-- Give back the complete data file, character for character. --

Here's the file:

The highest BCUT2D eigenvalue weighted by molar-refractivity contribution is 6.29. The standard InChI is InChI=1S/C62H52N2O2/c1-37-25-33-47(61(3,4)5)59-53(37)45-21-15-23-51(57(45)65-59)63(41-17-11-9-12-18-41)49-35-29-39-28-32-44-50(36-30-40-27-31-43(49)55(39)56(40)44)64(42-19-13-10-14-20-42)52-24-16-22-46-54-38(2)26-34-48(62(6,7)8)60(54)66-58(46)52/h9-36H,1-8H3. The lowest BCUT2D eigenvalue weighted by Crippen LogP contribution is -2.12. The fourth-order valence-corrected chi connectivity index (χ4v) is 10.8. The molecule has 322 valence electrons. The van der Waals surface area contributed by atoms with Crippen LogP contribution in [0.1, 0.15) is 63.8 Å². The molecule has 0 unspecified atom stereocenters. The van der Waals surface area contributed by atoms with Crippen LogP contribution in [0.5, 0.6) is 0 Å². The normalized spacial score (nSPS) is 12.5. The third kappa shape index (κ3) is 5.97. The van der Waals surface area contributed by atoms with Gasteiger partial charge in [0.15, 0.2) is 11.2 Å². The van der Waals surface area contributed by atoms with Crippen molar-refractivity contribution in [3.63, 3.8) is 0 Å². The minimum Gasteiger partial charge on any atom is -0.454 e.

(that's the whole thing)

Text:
The highest BCUT2D eigenvalue weighted by molar-refractivity contribution is 6.29. The standard InChI is InChI=1S/C62H52N2O2/c1-37-25-33-47(61(3,4)5)59-53(37)45-21-15-23-51(57(45)65-59)63(41-17-11-9-12-18-41)49-35-29-39-28-32-44-50(36-30-40-27-31-43(49)55(39)56(40)44)64(42-19-13-10-14-20-42)52-24-16-22-46-54-38(2)26-34-48(62(6,7)8)60(54)66-58(46)52/h9-36H,1-8H3. The lowest BCUT2D eigenvalue weighted by Crippen LogP contribution is -2.12. The fourth-order valence-corrected chi connectivity index (χ4v) is 10.8. The molecule has 322 valence electrons. The van der Waals surface area contributed by atoms with Crippen LogP contribution in [0.1, 0.15) is 63.8 Å². The molecule has 0 unspecified atom stereocenters. The van der Waals surface area contributed by atoms with Crippen LogP contribution in [0.5, 0.6) is 0 Å². The normalized spacial score (nSPS) is 12.5. The third kappa shape index (κ3) is 5.97. The van der Waals surface area contributed by atoms with Gasteiger partial charge in [0.15, 0.2) is 11.2 Å². The van der Waals surface area contributed by atoms with Crippen molar-refractivity contribution in [3.63, 3.8) is 0 Å². The minimum Gasteiger partial charge on any atom is -0.454 e.